AR work instructions deliver an extra, surprising benefit as well. As AR software tracks manual process data, it captures snapshots and data points normally lost. In aerospace in defense, this “digital birth certificate” of the part’s conception is additional liability insurance.
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3. Electronics Manufacturing
In electronics manufacturing, both quantity and quality are critical. Most electronics manufacturing is not actually performed by the brand names seen on laptops and smartphones. In reality, it’s completed by contract manufacturers.
Because so much of the work is contracted out, the brand name electronics companies require extremely low margins of error to maintain business relationships (as low as 1-2%). Therefore, contractors need to employ workers that can learn quickly and work without error. However, turnover rates are immense in this industry. It makes it hard to retain workers once they are brought on and have them maintain the factory’s standards.
On top of that, the electronics industry is constantly innovating. Think about how many new smartphone models are released per year. Now, imagine how many times work instructions need to be updated throughout that same time frame.
Retaining and retraining workers is keeping contract manufacturers in a chronic state of low productivity. Luckily, AR guided work instructions train and retrain in a simple, agile way. Systems like LightGuide’s TrainAR provide dual functions for this purpose, acting as a training unit that can be included in production on the factory floor. It visualizes work instructions, making them easier and faster to comprehend. Then, workers in training pick up processes faster but without error. Plus, as mentioned earlier, multiple programs can live on one system, making it adaptable to variation.
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4. Medical Manufacturing
To get FDA approval, medical and pharmaceutical manufacturers need to follow strict standard procedures and verification methods. Integrity is key. Whether for kitting, pill counting, or preparation for drug development, every process needs to ensure the safety of the operator and end-user.
To guarantee safety, medical manufacturers are turning to augmented reality verification. By adding 3D sensors to LightGuide AR software, manufacturers confirm a process step—such as which bin a component should be picked from, what tool to use, and where the component should be placed—is performed correctly. Product validation can be achieved with high-precision machine vision cameras and other sensor technology to confirm the product is properly assembled, down to the last bolt or screw.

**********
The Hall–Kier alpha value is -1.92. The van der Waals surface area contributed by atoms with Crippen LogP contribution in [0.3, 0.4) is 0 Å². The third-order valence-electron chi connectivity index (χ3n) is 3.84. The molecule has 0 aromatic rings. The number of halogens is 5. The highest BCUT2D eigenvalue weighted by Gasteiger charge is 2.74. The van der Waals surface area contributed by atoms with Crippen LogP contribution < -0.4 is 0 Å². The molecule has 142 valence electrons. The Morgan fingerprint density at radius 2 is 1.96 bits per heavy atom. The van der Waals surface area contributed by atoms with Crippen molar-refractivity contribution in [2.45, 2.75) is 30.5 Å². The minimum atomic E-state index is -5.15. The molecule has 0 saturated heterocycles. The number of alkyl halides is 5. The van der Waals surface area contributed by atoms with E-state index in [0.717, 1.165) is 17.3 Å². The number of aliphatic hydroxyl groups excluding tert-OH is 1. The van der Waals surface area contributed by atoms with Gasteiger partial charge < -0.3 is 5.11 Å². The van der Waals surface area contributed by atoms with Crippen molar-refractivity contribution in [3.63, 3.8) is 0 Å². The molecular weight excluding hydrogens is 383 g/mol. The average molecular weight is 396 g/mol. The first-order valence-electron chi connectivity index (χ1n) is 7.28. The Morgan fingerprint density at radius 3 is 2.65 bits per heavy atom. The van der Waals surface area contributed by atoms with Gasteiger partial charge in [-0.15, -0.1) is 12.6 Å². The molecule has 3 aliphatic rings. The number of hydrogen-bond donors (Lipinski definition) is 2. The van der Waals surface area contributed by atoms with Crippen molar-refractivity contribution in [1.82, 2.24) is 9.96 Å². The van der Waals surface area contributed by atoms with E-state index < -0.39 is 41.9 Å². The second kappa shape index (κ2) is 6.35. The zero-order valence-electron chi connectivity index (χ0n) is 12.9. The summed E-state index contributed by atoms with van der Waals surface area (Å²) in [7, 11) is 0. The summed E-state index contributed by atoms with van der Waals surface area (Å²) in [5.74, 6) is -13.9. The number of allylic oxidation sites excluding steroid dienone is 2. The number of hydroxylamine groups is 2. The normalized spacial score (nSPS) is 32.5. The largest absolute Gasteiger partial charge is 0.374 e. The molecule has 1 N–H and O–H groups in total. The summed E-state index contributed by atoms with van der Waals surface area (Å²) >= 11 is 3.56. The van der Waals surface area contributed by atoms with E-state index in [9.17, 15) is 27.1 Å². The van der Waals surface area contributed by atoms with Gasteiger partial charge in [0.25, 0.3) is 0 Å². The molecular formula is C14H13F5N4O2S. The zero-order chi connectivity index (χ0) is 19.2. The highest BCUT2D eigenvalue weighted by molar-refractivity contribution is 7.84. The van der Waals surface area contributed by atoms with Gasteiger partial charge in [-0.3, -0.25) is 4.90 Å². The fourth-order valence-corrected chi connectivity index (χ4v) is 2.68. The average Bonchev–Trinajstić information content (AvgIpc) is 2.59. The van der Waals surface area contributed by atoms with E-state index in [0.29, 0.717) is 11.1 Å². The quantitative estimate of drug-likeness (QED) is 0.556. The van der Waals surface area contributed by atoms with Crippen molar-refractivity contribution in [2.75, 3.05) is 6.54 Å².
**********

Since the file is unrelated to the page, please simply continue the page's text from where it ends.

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Types of Augmented Reality for Manufacturing
Currently, there are three main types of AR being used to support manufacturing and assembly operations. Each of these delivers an immersive experience that enhances operations. But based on a factory’s environment and needs, knowing which type of AR best matches an application will lead to the most operational success.
Tablet Augmented Reality for Manufacturing
Tablet AR technology is a combination of tablets and other hand-held devices (like smartphones) that present work instructions through AR apps. Most people are aware of the AR applications on social media, like Snapchat filters. However, tablets and phones have made their way into industry more and more over the past few years.
Tablet AR is particularly easy to use. Most people are familiar with tablet technology, making training simple and shortening start-up time.
Wearable Augmented Reality in Manufacturing
Wearable AR technology projects an overlay of graphics onto the environment around you through AR glasses or a headset. Most people are familiar with AR smart glasses like Google Glass and Microsoft HoloLens. These act as lightweight, hands-free computers to display and store information.
Compared to tablet AR, wearable AR is a popular choice in factories due to its mobility and dynamic graphics.
Projected AR Solutions for Manufacturing
Projected AR uses a combination of projectors and vision sensors to display virtual step-by-step interactive graphics onto any work surface. It is usable across a wide range of manufacturing solutions, including assembly, part picking and kitting, testing and inspection, training, and maintenance.
Projection-based augmented reality is the most versatile of all augmented reality types. It is the best AR solution for all manufacturing industries and provides the most enterprise benefits.
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The Future of Augmented Reality in Manufacturing
Augmented reality is already a leading technology for manufacturing worldwide. And investment will only continue to grow. It’s estimated that “By 2025…industrial AR will reach a market value of $70 billion.”
Expanding on human and machine collaboration is unlocking new methods to connect our factories and interact with data. Enterprises in every industry are benefitting from solutions to manufacturing training, standardization, optimization, and overall worker well-being.
Let us design an augmented reality solution for your most challenging applications. Send us a message to get in touch with one of our AR experts and start connecting your factory.